Yes, I am still writing my book on concepting. Yes, it is taking way too much time. But no, I am not giving up. Things you should know that have happened since my last post:
- I’ve decided to change the title
- I still haven’t decided what to change it into
- I’ve decided it’s not so much a handbook as it is something else
- I still haven’t decided what that ‘something else’ is.
- I’ve written a few new chapters, thanks to some brilliant feedback by Marije Kuiper
- Here’s one to enjoy: feel free to add your own tips in the comments.
I’m stuck, now what?
Annoyingly, brainstorming is seldom as glamourous as it seems when you first hear about it. It’s not a room with creative people in tune with eachother and their surroundings churning out miracle after miracle. Most of the time there’s bad ideas, politics, people that stall the process and egos involved. And you might get to the point where you have to conclude: I’m stuck. So now what?
First off: flip back to the chapter with brainstorming rules (I know you can’t do that on this website, but just pretend). Nine times out of ten most of these rules are broken in a brainstorm. Now if you’ve got a good vibe going you can stray off the path of the righteous brainstormer, but you’ll have to come back to it as soon as you can. So check the rules, check the proceedings so far and make adjustments. Make sure everyone wholeheartedly agrees with the method, otherwise you’ll be stuck again in no time at all. Look alive!
Now even if you’ve all been behaving quite nicely, you could still get stuck. A lot of the time there’s plenty of ideas flying across the room, but none are in themselves the total concept. And different people like different ideas. A great way to not get stuck is by making a timeline or a model of your endproduct. Write down what you know and what’s lacking, so you can fill in the blanks. This is a lot easier then trying to come up with the mother-of-all-ideas in one go.
Another method is remixing: look for an ideal mental image of what your product/design should look, sound and feel like and try to compose it using parts of existing products/designs. Then analyse what you’ve made and make your own version using the same principles.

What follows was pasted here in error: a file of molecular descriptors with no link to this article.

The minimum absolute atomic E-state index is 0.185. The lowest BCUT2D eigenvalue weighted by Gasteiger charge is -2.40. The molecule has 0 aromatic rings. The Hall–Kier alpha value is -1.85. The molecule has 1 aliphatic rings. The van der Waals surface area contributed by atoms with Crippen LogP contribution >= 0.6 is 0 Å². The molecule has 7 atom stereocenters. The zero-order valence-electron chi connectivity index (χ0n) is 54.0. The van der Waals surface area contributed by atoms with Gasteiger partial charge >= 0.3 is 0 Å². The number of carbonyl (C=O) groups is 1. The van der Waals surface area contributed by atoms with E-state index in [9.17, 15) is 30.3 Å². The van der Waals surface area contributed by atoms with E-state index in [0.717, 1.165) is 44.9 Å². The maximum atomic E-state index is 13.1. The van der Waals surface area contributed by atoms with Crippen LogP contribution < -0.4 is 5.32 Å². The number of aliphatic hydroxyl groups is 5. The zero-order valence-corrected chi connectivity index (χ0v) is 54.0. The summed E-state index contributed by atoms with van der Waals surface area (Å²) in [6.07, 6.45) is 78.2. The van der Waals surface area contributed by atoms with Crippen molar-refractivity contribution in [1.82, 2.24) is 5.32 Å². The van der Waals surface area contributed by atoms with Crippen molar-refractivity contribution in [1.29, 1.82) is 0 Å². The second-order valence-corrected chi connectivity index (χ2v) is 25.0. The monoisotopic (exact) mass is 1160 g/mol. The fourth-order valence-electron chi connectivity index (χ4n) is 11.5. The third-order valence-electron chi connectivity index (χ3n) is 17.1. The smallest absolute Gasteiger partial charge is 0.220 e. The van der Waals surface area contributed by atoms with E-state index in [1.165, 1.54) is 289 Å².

A totally different way of brainstorming might help you move forward as well. Instead of talking, let all the participants sketch. Have them cut out images and work with those. Listen to music. Or take a step forward into the process and start designing. Look at what you come up with and take that back into the brainstormphase.
Asking silly questions can help you with your process as well: What if the queen used our product? What would happen? What if we can only use cardboard as a material? What if colorblind people had to be able to use it, what would happen? All these questions restrict your attention and make you focus.
What if you think you’ve come up with a fantastic concept, but you’re not sure. Only one way to find out: start exercising your concept on a design. For example: I’m organising a party with the theme ‘Zero budget’. Now how do I translate this into the invitation, the drinks, the cups, the toilets, etc. Make sure you don’t cut corners. If the concept is ‘zero budget’ you should really think radically with zero budget.
People can’t brainstorm for hours: so if you feel the energy is starting to dissipate, take action. A radical break is usually the best option. This doesn’t mean standing outside with a cigarette and continuing the brainstorm there. But really take a break. Have a good lunch. Don’t stay in the same place. Move away from your project.
Another thing that brings back energy is writing down everything you’ve agreed on so far. From planning to implementation, everything that should stay that has been mentioned.
Take your brainstorm somewhere else. If you don’t have the time for a radical break cause it takes too much time, just move to a new brainstorming place. Or at the very least switch chairs.
If you still can’t get out of your slump with these tips, have a sabbatical or change jobs.